healthHealth and Medicine

Toxic Heavy Metals Found In E-Cigarette Vapor


Tom Hale

Senior Journalist

clockFeb 23 2018, 16:43 UTC

The debate about e-cigarette safety rages on. Lumen Photos/Shutterstock

In the latest to and fro on the science of e-cigarette safety, there’s fresh evidence to suggest that potentially unsafe levels of toxic metals could be making their way into e-cig vapors.

Scientists at John Hopkins University have found there’s lead, arsenic, chromium, manganese, and nickel in the vapor of modifiable vaping devices. As you can imagine, these are not good for you. Long-term exposure and persistent inhalation of the metals have been linked to lung, liver, immune, cardiovascular, and brain damage, and even cancers.


"It's important for the FDA, the e-cigarette companies, and vapers themselves to know that these heating coils, as currently made, seem to be leaking toxic metals – which then get into the aerosols that vapers inhale," senior author Ana María Rule, PhD, said in a statement.

In the study, published in Environmental Health Perspectives, researchers gathered 56 modifiable vaping devices from vape shops and vaping conventions around Baltimore. They then tested for the presence of 15 metals in the e-liquids in their coil-containing e-cigarette tanks, the refilling dispenser, and the vapor.

While they only found small amounts of toxic metal in the e-liquids alone, they discovered considerable amounts in the e-liquids that had been exposed to the heating coils. This indicates, the researchers say, that the metals almost “leak” from the metallic heating coils. They went on to show that the metals can then end up in the aerosols, i.e. the vapor, from the heated e-liquid.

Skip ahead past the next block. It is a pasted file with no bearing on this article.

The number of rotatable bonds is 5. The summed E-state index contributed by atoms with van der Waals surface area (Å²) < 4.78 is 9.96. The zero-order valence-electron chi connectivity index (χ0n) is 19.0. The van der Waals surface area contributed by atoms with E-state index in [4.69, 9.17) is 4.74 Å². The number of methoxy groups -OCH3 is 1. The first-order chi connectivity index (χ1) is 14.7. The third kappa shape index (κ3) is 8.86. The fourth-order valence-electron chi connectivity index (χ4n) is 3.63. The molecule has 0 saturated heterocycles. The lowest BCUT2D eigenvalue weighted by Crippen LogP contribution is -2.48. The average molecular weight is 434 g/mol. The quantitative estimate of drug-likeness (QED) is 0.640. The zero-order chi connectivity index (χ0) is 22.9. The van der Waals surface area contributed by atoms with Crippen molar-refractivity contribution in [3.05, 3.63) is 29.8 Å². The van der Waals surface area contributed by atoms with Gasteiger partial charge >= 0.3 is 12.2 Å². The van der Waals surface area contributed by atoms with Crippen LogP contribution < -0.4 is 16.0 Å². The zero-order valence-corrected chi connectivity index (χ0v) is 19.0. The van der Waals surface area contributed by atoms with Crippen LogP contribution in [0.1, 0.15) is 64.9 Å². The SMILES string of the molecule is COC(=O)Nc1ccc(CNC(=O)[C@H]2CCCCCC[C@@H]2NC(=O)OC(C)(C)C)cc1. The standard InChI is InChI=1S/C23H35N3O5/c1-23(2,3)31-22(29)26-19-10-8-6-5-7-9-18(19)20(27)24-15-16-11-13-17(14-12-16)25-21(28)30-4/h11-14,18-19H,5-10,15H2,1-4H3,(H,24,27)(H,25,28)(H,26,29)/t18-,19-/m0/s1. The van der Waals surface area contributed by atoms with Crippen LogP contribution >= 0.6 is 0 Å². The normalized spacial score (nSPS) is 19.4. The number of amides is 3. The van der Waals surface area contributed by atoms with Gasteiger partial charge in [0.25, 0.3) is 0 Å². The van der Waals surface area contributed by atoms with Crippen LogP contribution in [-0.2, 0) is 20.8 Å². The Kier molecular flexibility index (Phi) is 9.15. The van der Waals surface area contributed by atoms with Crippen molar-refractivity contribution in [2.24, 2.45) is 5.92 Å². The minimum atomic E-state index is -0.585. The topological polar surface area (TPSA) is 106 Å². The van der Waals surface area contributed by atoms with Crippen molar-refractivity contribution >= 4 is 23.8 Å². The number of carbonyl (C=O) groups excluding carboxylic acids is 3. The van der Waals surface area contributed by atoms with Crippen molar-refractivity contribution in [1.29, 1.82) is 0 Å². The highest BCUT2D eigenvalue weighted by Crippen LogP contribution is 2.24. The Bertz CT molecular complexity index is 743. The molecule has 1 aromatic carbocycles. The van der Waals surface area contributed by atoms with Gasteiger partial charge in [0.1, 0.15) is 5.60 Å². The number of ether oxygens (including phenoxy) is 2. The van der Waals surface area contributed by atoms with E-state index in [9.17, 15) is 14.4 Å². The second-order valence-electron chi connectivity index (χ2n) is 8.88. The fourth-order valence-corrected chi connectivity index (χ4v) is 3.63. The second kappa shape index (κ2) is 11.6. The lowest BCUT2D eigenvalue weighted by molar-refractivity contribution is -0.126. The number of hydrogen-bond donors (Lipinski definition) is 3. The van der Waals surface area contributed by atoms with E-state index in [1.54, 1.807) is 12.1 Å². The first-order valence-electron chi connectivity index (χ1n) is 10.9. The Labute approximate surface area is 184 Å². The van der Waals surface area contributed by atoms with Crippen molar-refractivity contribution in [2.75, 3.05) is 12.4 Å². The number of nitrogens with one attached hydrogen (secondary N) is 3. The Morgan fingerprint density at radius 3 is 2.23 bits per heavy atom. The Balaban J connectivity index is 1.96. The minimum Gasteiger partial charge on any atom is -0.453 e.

"We don't know yet whether metals are chemically leaching from the coil or vaporizing when it's heated," Rule said. The researchers added that concentrations of the nasty metals appeared to be higher in e-cigarettes with more frequently changed heated coils, suggesting that fresher coils might be the problem.


Although inhaling these metals has been associated with health risks in previous studies, the researchers now hope to see whether this particular form of exposure can also have an effect on a person's health. 

"We've established with this study that there are exposures to these metals, which is the first step, but we need also to determine the actual health effects,” said Rule. 

The safety of vaping is a hot topic of debate, with a bundle of new studies on their safety coming out every single month, each seemingly saying something totally different from the last. Much more science needs to be done until the risks are crystal clear, but the current consensus is that e-cigarettes are most likely bad for your health, although they are considerably less bad for your health than smoking tobacco. 

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